Introduction: Rethinking the Effectiveness of the Dog & Pony Show Model
During my first three years as a high school math teacher in Massachusetts back in the early 2000s, I had grown accustomed to having an administrator in my classroom observe as I taught a math lesson. As a new teacher I was required by district policy to be observed at least three times per year. Both my administrator and I knew how the drill worked: We would pick a date and a class for me to be observed. We would meet in advance to talk about what I was planning to teach. During my observation I would make sure to use innovative teaching strategies or cooperative learning activities with my students. We would meet after the lesson to talk about what went well and where I could improve. The administrator would write up a narrative, I would sign it, and it would be filed away. The process would then repeat, and repeat, and repeat. Over my first three years I had nine observations. Once I reached my fourth year, I was considered tenured and thus my observations went down to one every other year. This means it would have taken me an additional eighteen years of teaching before I would have completed another nine observation cycles.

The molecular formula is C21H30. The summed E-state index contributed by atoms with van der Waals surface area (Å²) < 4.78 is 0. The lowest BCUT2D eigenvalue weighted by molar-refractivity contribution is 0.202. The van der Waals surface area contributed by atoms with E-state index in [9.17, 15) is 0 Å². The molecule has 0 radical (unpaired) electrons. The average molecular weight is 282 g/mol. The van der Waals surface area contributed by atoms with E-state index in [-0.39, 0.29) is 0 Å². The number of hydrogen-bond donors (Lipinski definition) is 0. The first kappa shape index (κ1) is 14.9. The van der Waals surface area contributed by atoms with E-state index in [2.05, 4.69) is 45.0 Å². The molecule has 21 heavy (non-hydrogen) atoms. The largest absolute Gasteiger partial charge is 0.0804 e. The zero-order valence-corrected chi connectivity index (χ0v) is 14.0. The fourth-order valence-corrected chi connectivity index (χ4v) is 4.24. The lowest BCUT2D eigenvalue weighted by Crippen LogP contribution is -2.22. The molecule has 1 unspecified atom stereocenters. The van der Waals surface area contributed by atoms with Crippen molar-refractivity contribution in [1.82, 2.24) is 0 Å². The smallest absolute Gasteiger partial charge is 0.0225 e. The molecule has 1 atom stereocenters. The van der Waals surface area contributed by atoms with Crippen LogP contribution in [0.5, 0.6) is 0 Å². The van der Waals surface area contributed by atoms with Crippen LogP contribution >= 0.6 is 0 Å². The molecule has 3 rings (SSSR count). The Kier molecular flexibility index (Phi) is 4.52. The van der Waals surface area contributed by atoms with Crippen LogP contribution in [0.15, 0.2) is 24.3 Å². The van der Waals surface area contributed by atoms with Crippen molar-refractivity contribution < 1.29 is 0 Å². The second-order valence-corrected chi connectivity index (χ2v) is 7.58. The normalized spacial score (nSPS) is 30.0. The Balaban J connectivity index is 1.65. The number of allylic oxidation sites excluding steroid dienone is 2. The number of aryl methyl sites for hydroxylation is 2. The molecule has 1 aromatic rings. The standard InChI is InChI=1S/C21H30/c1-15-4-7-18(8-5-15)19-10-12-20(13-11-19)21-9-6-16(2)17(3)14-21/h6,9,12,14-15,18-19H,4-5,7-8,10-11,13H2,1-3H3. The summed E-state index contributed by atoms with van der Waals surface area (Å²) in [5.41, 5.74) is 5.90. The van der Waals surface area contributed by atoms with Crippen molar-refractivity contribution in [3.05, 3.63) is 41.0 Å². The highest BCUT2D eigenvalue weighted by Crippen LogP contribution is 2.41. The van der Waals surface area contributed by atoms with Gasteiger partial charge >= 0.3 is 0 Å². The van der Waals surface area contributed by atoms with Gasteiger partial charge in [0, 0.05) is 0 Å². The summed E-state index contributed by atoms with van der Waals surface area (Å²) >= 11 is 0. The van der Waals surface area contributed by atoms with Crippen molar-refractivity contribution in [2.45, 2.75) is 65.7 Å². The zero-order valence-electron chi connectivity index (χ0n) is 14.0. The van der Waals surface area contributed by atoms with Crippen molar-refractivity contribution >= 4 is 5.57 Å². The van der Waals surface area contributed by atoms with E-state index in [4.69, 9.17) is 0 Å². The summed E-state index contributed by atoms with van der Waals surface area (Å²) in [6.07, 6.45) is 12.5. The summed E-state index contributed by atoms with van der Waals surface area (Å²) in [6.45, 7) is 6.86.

I don’t think my experience in this regard is unique, as many school districts used and still use a model very similar to this one. As I reflect back on that experience as a new teacher, years later, I don’t think I ever remember actually using anything that came from my evaluations as a way to improve my own teaching. Don’t get me wrong, my pre- and post-conferences always yielded great advice. My administrator and I always had great discussions about my lessons. We never really talked about my teaching. What I did on a day-to-day basis as a teaching professional to impact the lives of my students wasn’t easily observable during the dog and pony show, the name I had given for the act of preparing an observable lesson that would showcase all the innovative teaching strategies I could cram into a ninety-minute block. (more…)